– This cinnamon pumpkin seed brittle recipe is for the discerning brittle lover only. –
Today, the intrepid Melanie McMinn is back with another sweet, tasty recipe – cinnamon pumpkin seed brittle. This exotic candy makes a great gift when wrapped in a nice gift bag and tied with a bow.
Take it away, Melanie!
Melanie McMinn’s Spicy Pumpkin Seed Brittle
Do you feel guilty throwing away pumpkin seeds? If you are like me, you pull them out of the pumpkin and say to yourself “I’ll definitely toast, roast, or do something else fabulous with these. Garnish soups with them, yeah. I know they’re good for you, I can’t just throw them away!” Two weeks later, you find the greenly molding mass in the back of the fridge THEN throw them out. Until now.
With this stylish cinnamon pumpkin seed brittle, you’ll be showing your pepitas off. You may even find yourself heading off to the nearest Latin grocery store to pick up some for extra batches. And if you aren’t a fan of cinnamon, you can easily substitute cayenne or cumin for more exotic versions.
Most recipes you find for brittle call for corn syrup, but I adapted this recipe to remove that not-at-all-natural ingredient. If you haven’t heard, high fructose corn syrup (HFCS) is pretty nasty stuff. Take a look at a great post called Icky Ingredients: High Fructose Corn Syrup at Allie’s Answers. I knew I couldn’t find Karo down here in New Zealand, but I didn’t know HFCS is banned in a number of countries until I read that post. Learn more about HFCS from the great list of links at Daily Kos: Americans Consume 98 lbs Refined Corn Fructose/Yr.
Cinnamon Pumpkin Seed Brittle Recipe
- 1 teaspoon baking soda
- 1 tablespoon vanilla extract
- 1 1/2 teaspoon cinnamon if you like hot, throw in some ground cayenne. I’ve also seen cumin used instead of cinnamon for a smoky taste.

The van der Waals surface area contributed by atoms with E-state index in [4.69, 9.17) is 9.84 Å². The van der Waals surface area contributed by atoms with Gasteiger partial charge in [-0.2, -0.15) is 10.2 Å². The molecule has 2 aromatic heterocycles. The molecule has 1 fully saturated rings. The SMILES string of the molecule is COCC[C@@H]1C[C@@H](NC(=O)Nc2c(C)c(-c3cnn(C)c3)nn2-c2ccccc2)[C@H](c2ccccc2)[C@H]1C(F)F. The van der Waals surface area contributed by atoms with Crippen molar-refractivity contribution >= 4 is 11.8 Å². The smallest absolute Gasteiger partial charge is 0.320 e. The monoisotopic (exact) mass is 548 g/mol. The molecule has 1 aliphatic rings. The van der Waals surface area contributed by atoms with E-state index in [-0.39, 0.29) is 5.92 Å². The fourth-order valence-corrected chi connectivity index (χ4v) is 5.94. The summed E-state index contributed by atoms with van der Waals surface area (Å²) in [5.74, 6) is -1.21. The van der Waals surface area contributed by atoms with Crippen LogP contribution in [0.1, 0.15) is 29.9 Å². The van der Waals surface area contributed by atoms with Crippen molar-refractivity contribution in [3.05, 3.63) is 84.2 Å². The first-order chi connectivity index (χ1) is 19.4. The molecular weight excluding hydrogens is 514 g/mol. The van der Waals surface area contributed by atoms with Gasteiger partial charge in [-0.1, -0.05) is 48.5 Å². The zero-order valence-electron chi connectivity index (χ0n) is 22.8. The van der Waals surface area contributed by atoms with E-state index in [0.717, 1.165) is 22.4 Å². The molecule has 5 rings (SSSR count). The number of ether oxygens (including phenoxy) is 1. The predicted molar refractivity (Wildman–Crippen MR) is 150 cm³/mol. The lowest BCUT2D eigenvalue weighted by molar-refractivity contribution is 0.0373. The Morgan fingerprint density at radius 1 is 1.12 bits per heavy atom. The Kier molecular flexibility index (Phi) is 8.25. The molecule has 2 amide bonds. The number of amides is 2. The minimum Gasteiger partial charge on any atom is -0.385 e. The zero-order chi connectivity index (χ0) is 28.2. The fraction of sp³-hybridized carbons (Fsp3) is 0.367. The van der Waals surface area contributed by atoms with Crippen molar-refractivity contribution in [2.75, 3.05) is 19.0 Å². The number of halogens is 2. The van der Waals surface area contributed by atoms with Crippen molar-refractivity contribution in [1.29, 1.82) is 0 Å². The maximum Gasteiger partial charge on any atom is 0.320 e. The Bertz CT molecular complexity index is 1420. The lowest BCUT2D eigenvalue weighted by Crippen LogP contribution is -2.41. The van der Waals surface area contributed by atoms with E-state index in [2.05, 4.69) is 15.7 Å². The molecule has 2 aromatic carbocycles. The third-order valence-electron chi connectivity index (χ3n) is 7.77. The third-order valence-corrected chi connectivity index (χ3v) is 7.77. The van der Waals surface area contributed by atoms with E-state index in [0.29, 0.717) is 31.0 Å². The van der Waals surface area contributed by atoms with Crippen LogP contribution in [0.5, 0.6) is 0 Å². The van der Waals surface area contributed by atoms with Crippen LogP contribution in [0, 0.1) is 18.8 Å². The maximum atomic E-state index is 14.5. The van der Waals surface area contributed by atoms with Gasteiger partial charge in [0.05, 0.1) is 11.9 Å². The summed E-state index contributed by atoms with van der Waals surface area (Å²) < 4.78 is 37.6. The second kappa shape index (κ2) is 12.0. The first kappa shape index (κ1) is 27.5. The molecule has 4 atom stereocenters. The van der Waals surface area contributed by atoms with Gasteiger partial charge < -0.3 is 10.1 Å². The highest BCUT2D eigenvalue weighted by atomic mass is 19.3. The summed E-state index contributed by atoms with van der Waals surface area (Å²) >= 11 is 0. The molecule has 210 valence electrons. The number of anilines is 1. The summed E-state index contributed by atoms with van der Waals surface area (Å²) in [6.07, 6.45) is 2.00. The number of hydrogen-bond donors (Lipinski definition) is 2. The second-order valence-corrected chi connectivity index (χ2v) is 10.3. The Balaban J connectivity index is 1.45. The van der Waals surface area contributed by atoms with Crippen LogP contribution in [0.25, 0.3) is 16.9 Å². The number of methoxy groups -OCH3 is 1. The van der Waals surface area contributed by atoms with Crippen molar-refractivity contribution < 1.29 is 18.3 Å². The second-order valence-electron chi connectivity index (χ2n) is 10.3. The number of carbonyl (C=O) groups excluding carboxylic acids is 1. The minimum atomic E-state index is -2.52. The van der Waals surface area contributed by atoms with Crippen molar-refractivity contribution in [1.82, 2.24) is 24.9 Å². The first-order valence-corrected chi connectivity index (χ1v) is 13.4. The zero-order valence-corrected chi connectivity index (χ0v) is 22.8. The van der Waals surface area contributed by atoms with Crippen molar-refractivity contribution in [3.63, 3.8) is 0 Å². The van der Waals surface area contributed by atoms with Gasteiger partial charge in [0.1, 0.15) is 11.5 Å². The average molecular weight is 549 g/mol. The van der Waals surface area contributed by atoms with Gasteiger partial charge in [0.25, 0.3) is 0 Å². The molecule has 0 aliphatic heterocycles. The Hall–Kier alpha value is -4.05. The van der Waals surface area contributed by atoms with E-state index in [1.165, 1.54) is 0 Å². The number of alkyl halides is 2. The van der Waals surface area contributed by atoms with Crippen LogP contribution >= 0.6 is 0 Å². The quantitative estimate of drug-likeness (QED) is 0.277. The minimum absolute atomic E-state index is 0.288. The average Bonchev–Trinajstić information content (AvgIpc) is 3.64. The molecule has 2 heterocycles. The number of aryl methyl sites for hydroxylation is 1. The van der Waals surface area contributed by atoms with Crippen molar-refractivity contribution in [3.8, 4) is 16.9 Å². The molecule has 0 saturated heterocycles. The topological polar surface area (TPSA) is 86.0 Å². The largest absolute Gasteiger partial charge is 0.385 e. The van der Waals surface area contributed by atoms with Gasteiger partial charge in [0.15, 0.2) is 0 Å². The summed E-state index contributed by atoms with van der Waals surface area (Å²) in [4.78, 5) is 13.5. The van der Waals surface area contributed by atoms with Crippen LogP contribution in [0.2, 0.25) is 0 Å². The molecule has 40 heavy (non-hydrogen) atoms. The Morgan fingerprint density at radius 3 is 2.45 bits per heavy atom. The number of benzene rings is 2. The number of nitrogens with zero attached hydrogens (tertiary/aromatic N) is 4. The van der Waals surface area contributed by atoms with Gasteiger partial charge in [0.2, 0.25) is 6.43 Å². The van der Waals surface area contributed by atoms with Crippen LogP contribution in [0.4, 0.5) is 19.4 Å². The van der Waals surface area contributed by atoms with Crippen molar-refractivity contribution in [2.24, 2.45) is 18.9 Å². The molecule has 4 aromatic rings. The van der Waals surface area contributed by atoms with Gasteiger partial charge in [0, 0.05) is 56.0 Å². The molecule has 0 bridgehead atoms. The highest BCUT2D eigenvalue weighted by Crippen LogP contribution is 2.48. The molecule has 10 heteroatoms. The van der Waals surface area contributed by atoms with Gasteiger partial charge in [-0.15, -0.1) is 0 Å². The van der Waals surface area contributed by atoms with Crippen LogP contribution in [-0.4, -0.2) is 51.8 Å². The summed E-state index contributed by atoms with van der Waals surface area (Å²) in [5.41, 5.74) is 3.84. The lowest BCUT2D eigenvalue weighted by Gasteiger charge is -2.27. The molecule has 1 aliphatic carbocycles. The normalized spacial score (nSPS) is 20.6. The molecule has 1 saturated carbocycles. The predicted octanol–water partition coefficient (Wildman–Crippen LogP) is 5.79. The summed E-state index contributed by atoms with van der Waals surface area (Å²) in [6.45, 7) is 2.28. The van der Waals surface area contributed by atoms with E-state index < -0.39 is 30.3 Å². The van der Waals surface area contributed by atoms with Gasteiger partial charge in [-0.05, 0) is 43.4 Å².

- 1/2 teaspoon salt
- 1 cup sugar
- 3/4 cup water
- 1/4 cup butter
- 1 cup pumpkin seeds (toasted or not, I toast mine in a 350°F (176°C) oven for about 8 min until they start making a small popping noise)
- Kosher or sea salt to taste
- Lightly butter a cookie sheet or cover with a silicon liner. In a small bowl, stir baking soda into vanilla to dissolve and set aside. In another bowl, stir together cinnamon and salt to help the cinnamon distribute evenly when it’s stirred into the sugar mixture.
- In a large heavy bottom saucepan over medium-low heat, use a heatproof spatula or wooden spoon to stir together sugar, water and butter until butter is melted and sugar is completely dissolved. Increase heat to medium and boil sugar mixture, stirring occasionally, until it turns a deep amber and measures 168°C (335-340°F) on a candy thermometer*, 8 to 12 minutes.
- *You can do it without a candy thermometer, but it is easier with one as will seem to be taking FOREVER to change color. With the thermometer you don’t have to guess when to take the pan off the heat or wonder if the mixture is getting hot enough. I have to crank my eye all the way up to the max to get the syrup to the required temperature. I don’t think it would EVER get there on medium.
- Remove sugar mixture from heat and carefully stir in vanilla and cinnamon mixtures (they will bubble up). Immediately stir in pumpkin seeds and pour into prepared pan, using spatula or wooden spoon to evenly spread and fill pan OR pour mixture over pumpkin seeds that have been spread out on the cookie sheet. Sprinkle all over with kosher/sea salt immediately if you want that sweet and salty taste.
- I think it is prettier if you pour the mixture OVER the seeds, otherwise, you end up with brown squares. Yummy, but less festive looking.
- Let the brittle cool at room temperature for 30 to 40 minutes. Break into chunks. It also makes a beautiful garnish to stick a piece into whipped cream on top of pumpkin pie, other pumpkin or spiced desserts or instead of biscotti with hot spiced drinks.
A note on cleanup: Once you've poured out your candy mixture and sprinkled your salt, put water in the pan you were cooking in and bring it to a boil. Use the boiling water to clean any other implements, spatula, thermometer, etc. If you use boiling water, clean up is a breeze. If you try to clean up with regular “hot” water, you could be scrubbing all day.
This content was originally posted on FearlessFresh.com.